Speedify Labs Built A Raspberry Pi Live Streaming Backpack

If you’ve never heard of one before, The IRL Backpack is a backpack equipped with HD streaming capabilities, allowing you to stream up to 12 hours to services like Twitch, YouTube, and Facebook Live. All the streams are high-quality and you don’t need a crew to get going.

But the price can be offputting for some. A complete data kit from UnlimitedIRL costs $575/month. Unless you’re a major streamer, that might be too steep.

Speedify Labs, in their esteemed wisdom, decided to make their own live streaming backpack with a Raspberry Pi 4. And it’s cheaper. But there’s an emphasis on the -er part – their build cost about $600 so out of the price range for someone starting out. But it’s a one-off payment compared to $600 a month for the UnlimitedIRL version.

Required equipment

  • Video camera: Sony AS-300 – $298
  • Capture card: Elgato Cam Link – $116
  • HDMI to Micro-HDMI – $6
  • Computer: Raspberry Pi 4 – $55
  • Computer accessories: GeeekPi Acrylic Case with Fan RPi 4 – $10
  • Battery pack: $38
  • Remote: Circuit Playground Express (including plastic case) – $30
  • Organizer: Cocoon GRID IT! Accessory Organizer – $11
  • Camera support: Smatree telescoping selfie stick – $23
  • Backpack: Jansport backpack – $30
  • Mobile connections: USB cellular dongles, tethered smartphones
  • Speedify channel bonding VPN – $3.99 / month

The downside is the Raspberry Pi 4’s limited video capabilities. Everything you film gets encoded and broadcasted in 720p at 24fps. Now, that’s fine for most people. After all, films are still rendered to 24fps. But a lot of stream watchers are used to 60fps from their gaming and that community can be very stuck in their ways.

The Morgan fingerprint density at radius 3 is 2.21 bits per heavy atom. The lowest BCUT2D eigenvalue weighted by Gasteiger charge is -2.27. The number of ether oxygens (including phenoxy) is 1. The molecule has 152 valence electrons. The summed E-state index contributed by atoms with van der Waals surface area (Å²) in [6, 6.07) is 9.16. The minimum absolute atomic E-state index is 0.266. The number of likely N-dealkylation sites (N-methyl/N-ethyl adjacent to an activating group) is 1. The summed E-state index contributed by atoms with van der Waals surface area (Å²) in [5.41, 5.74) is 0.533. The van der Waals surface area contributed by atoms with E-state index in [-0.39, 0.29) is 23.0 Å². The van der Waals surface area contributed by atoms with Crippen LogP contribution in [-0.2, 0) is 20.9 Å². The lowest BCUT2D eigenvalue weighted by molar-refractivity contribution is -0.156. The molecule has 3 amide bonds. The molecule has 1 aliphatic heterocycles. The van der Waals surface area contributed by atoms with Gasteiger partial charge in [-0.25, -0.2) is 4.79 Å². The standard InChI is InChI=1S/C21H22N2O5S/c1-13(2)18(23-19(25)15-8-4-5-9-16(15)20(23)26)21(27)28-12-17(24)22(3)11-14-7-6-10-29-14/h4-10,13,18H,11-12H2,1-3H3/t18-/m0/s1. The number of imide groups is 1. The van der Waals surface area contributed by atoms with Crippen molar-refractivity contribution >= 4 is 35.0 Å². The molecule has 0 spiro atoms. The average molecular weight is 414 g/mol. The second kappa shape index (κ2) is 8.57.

And then you have to get that video over a decent mobile connection. 4G is still a struggle in the UK, even in places like London where Open Signal measured the lowest average 4G speeds in the country.

But Speedify had that covered, using their VPN with multiple Internet connectivity. The Raspberry Pi could then stream video through two mobile phones connected via USB. It was strong enough to stay connected in and out of buildings, as you can see in the video.

The joys of a DIY project is there’s always room for improvement. You can replace components when better ones become available. And as technology advances, so can the power of the finished product.

Will this be the future of on-the-go live streaming for budding streamers? Maybe not in this form. It requires a lot of bespoke work and a technical mindset. The expensive models cost more because you’re paying someone else to do the hard work. But as a mini-project, it shows the powerful capabilities of the Raspberry Pi 4 and what you can get with DIY tech.

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